Airbnb seems to be taking its regulatory problems increasingly seriously: The San Francisco-based online lodging marketplace has hired David Hantman, Yahoo’s head of government relations, to run its public-policy efforts from Washington, DC, AllThingsD’s Kara Swisher reports.Hantman isn’t even the first experienced DC hand Airbnb has hired away from Yahoo: Last year, it recruited Kim Rubey as its head of communications. Rubey previously worked as a press secretary for John Edwards, the former senator and presidential candidate.
In an email to colleagues, Hantman describes Airbnb’s challenges with local laws that forbid short-term rentals of homes or apartments in places like New York and San Francisco:
They have some huge challenges with a few antiquated laws in their biggest markets, so my job will be to help them convince governments that allowing people to rent out their own homes or apartments should not be a problem, and that in fact it is great for the economy and for the tons of people that can only pay their mortgage or rent through the extra income they get from Airbnb. For hundreds of years families have been taking in boarders or renting out extra space, and this service is just bringing that process into the 21st century, at a time when it is more needed than ever.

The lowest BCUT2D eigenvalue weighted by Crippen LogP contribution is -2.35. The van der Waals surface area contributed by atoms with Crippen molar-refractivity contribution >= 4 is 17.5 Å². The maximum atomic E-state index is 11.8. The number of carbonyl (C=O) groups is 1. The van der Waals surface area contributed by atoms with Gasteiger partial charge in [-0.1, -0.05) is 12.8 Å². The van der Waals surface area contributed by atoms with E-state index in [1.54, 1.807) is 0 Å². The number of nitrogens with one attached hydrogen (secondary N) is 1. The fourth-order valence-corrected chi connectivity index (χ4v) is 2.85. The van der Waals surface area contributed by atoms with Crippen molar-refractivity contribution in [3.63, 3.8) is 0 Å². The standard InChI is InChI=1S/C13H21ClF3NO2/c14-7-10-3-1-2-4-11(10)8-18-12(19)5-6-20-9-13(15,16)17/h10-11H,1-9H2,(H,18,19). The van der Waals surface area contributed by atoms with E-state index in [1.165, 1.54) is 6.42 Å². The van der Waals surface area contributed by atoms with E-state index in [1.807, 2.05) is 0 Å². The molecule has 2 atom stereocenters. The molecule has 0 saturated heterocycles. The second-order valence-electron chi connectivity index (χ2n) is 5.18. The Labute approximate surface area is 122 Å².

Note how Hantman subtly elides the distinction between renting out entire apartments and taking in boarders. While those may sound similar, and Airbnb allows both kinds of transactions, under the law, they’re very different.
Airbnb has several other serious regulatory issues to grapple with: Whether California will seek to regulate it for handling payments between guests and hosts, and how Airbnb rentals should be taxed.
To date, Airbnb has tried to generate positive publicity about the economic benefits it claims its rentals bring to local economies. That soft approach doesn’t seem to have led to much progress. Hantman’s hire suggests Airbnb is going to try to lobby more aggressively to get regulations changed to make its transactions explicitly legal.